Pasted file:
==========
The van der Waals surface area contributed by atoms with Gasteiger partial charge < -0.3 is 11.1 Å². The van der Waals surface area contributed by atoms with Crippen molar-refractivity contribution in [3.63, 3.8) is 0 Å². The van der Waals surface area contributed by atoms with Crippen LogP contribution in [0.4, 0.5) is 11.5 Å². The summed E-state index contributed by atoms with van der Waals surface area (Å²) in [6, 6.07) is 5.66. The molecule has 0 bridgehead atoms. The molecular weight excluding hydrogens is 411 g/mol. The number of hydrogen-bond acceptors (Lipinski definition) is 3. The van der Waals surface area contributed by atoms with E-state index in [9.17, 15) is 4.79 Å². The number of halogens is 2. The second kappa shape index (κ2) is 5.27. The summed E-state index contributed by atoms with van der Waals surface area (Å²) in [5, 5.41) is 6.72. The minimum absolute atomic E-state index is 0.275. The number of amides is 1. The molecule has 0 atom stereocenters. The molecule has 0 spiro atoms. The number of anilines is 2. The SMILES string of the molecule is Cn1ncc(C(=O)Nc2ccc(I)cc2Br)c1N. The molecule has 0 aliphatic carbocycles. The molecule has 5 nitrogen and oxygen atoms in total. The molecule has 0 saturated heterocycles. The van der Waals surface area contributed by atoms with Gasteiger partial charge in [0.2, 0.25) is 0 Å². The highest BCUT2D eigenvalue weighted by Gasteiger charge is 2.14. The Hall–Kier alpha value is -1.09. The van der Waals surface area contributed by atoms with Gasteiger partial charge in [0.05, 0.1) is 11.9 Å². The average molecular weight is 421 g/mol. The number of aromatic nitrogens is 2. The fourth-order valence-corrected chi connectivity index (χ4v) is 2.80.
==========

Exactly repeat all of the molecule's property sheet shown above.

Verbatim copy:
The van der Waals surface area contributed by atoms with Gasteiger partial charge < -0.3 is 11.1 Å². The van der Waals surface area contributed by atoms with Crippen molar-refractivity contribution in [3.63, 3.8) is 0 Å². The van der Waals surface area contributed by atoms with Crippen LogP contribution in [0.4, 0.5) is 11.5 Å². The summed E-state index contributed by atoms with van der Waals surface area (Å²) in [6, 6.07) is 5.66. The molecule has 0 bridgehead atoms. The molecular weight excluding hydrogens is 411 g/mol. The number of hydrogen-bond acceptors (Lipinski definition) is 3. The van der Waals surface area contributed by atoms with E-state index in [9.17, 15) is 4.79 Å². The number of halogens is 2. The second kappa shape index (κ2) is 5.27. The summed E-state index contributed by atoms with van der Waals surface area (Å²) in [5, 5.41) is 6.72. The minimum absolute atomic E-state index is 0.275. The number of amides is 1. The molecule has 0 atom stereocenters. The molecule has 0 spiro atoms. The number of anilines is 2. The SMILES string of the molecule is Cn1ncc(C(=O)Nc2ccc(I)cc2Br)c1N. The molecule has 0 aliphatic carbocycles. The molecule has 5 nitrogen and oxygen atoms in total. The molecule has 0 saturated heterocycles. The van der Waals surface area contributed by atoms with Gasteiger partial charge in [0.2, 0.25) is 0 Å². The highest BCUT2D eigenvalue weighted by Gasteiger charge is 2.14. The Hall–Kier alpha value is -1.09. The van der Waals surface area contributed by atoms with Gasteiger partial charge in [0.05, 0.1) is 11.9 Å². The average molecular weight is 421 g/mol. The number of aromatic nitrogens is 2. The fourth-order valence-corrected chi connectivity index (χ4v) is 2.80.